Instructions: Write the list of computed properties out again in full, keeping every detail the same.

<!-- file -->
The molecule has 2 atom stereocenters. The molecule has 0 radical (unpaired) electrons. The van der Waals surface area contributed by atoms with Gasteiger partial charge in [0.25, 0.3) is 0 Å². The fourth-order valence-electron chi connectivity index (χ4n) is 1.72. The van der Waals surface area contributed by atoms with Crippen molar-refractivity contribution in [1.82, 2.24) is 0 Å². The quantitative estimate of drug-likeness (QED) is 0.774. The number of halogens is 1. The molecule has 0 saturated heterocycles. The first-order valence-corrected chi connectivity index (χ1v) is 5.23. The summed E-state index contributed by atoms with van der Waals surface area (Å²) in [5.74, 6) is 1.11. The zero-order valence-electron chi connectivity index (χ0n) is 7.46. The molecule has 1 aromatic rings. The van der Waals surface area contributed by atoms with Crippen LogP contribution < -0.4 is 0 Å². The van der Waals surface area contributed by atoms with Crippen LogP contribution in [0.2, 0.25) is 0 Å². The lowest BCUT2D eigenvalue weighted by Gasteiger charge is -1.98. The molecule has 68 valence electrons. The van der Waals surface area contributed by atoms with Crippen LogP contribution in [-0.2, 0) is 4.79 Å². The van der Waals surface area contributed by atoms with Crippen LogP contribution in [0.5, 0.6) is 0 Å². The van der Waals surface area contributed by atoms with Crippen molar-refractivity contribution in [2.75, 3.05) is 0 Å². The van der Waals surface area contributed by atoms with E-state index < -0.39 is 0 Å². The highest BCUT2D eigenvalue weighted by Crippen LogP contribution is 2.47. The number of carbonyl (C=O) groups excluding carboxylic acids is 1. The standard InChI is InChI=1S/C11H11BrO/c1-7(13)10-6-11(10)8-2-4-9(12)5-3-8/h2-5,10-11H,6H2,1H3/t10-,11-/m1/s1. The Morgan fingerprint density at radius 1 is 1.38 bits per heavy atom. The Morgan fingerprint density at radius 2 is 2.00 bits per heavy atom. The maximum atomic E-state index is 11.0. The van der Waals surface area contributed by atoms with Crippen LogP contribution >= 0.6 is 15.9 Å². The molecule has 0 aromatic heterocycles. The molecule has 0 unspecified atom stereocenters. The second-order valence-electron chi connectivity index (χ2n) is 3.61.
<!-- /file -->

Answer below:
The molecule has 2 atom stereocenters. The molecule has 0 radical (unpaired) electrons. The van der Waals surface area contributed by atoms with Gasteiger partial charge in [0.25, 0.3) is 0 Å². The fourth-order valence-electron chi connectivity index (χ4n) is 1.72. The van der Waals surface area contributed by atoms with Crippen molar-refractivity contribution in [1.82, 2.24) is 0 Å². The quantitative estimate of drug-likeness (QED) is 0.774. The number of halogens is 1. The molecule has 0 saturated heterocycles. The first-order valence-corrected chi connectivity index (χ1v) is 5.23. The summed E-state index contributed by atoms with van der Waals surface area (Å²) in [5.74, 6) is 1.11. The zero-order valence-electron chi connectivity index (χ0n) is 7.46. The molecule has 1 aromatic rings. The van der Waals surface area contributed by atoms with Crippen LogP contribution < -0.4 is 0 Å². The van der Waals surface area contributed by atoms with Crippen LogP contribution in [0.2, 0.25) is 0 Å². The lowest BCUT2D eigenvalue weighted by Gasteiger charge is -1.98. The molecule has 68 valence electrons. The van der Waals surface area contributed by atoms with Crippen LogP contribution in [-0.2, 0) is 4.79 Å². The van der Waals surface area contributed by atoms with Crippen LogP contribution in [0.5, 0.6) is 0 Å². The van der Waals surface area contributed by atoms with Crippen molar-refractivity contribution in [2.75, 3.05) is 0 Å². The van der Waals surface area contributed by atoms with E-state index < -0.39 is 0 Å². The highest BCUT2D eigenvalue weighted by Crippen LogP contribution is 2.47. The number of carbonyl (C=O) groups excluding carboxylic acids is 1. The standard InChI is InChI=1S/C11H11BrO/c1-7(13)10-6-11(10)8-2-4-9(12)5-3-8/h2-5,10-11H,6H2,1H3/t10-,11-/m1/s1. The Morgan fingerprint density at radius 1 is 1.38 bits per heavy atom. The Morgan fingerprint density at radius 2 is 2.00 bits per heavy atom. The maximum atomic E-state index is 11.0. The van der Waals surface area contributed by atoms with Crippen LogP contribution >= 0.6 is 15.9 Å². The molecule has 0 aromatic heterocycles. The molecule has 0 unspecified atom stereocenters. The second-order valence-electron chi connectivity index (χ2n) is 3.61.